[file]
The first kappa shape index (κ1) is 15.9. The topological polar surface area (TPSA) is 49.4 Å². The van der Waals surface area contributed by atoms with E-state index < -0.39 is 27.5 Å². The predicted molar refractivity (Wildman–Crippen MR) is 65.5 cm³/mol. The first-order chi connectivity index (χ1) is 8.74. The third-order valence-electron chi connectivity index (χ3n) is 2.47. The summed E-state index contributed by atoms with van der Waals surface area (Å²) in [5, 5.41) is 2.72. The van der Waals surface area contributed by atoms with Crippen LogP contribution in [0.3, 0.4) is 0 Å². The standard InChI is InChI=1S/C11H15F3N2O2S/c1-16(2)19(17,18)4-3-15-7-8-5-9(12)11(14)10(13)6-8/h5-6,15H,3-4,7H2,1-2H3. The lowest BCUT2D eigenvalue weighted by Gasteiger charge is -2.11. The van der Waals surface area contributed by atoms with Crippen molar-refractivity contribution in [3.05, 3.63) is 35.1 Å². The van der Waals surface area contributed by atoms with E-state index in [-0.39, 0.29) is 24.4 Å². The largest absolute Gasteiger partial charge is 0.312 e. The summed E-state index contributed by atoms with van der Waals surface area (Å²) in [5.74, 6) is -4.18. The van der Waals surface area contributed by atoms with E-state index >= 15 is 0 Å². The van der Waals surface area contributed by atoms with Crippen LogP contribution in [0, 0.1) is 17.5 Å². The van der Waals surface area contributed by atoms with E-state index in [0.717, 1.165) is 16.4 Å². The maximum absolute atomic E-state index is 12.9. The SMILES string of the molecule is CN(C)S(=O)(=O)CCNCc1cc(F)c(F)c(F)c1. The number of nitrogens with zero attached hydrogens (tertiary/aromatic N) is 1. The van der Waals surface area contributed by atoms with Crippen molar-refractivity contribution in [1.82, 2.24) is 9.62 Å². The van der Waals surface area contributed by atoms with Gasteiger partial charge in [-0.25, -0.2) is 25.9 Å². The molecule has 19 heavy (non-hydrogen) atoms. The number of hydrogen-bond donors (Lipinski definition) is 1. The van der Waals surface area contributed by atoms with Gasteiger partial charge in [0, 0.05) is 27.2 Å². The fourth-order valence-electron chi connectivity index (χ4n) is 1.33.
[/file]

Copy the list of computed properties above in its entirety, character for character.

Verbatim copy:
The first kappa shape index (κ1) is 15.9. The topological polar surface area (TPSA) is 49.4 Å². The van der Waals surface area contributed by atoms with E-state index < -0.39 is 27.5 Å². The predicted molar refractivity (Wildman–Crippen MR) is 65.5 cm³/mol. The first-order chi connectivity index (χ1) is 8.74. The third-order valence-electron chi connectivity index (χ3n) is 2.47. The summed E-state index contributed by atoms with van der Waals surface area (Å²) in [5, 5.41) is 2.72. The van der Waals surface area contributed by atoms with Crippen LogP contribution in [0.3, 0.4) is 0 Å². The standard InChI is InChI=1S/C11H15F3N2O2S/c1-16(2)19(17,18)4-3-15-7-8-5-9(12)11(14)10(13)6-8/h5-6,15H,3-4,7H2,1-2H3. The lowest BCUT2D eigenvalue weighted by Gasteiger charge is -2.11. The van der Waals surface area contributed by atoms with Crippen molar-refractivity contribution in [3.05, 3.63) is 35.1 Å². The van der Waals surface area contributed by atoms with E-state index in [-0.39, 0.29) is 24.4 Å². The largest absolute Gasteiger partial charge is 0.312 e. The summed E-state index contributed by atoms with van der Waals surface area (Å²) in [5.74, 6) is -4.18. The van der Waals surface area contributed by atoms with E-state index >= 15 is 0 Å². The van der Waals surface area contributed by atoms with Crippen LogP contribution in [0, 0.1) is 17.5 Å². The van der Waals surface area contributed by atoms with E-state index in [0.717, 1.165) is 16.4 Å². The maximum absolute atomic E-state index is 12.9. The SMILES string of the molecule is CN(C)S(=O)(=O)CCNCc1cc(F)c(F)c(F)c1. The number of nitrogens with zero attached hydrogens (tertiary/aromatic N) is 1. The van der Waals surface area contributed by atoms with Crippen molar-refractivity contribution in [1.82, 2.24) is 9.62 Å². The van der Waals surface area contributed by atoms with Gasteiger partial charge in [-0.25, -0.2) is 25.9 Å². The molecule has 19 heavy (non-hydrogen) atoms. The number of hydrogen-bond donors (Lipinski definition) is 1. The van der Waals surface area contributed by atoms with Gasteiger partial charge in [0, 0.05) is 27.2 Å². The fourth-order valence-electron chi connectivity index (χ4n) is 1.33.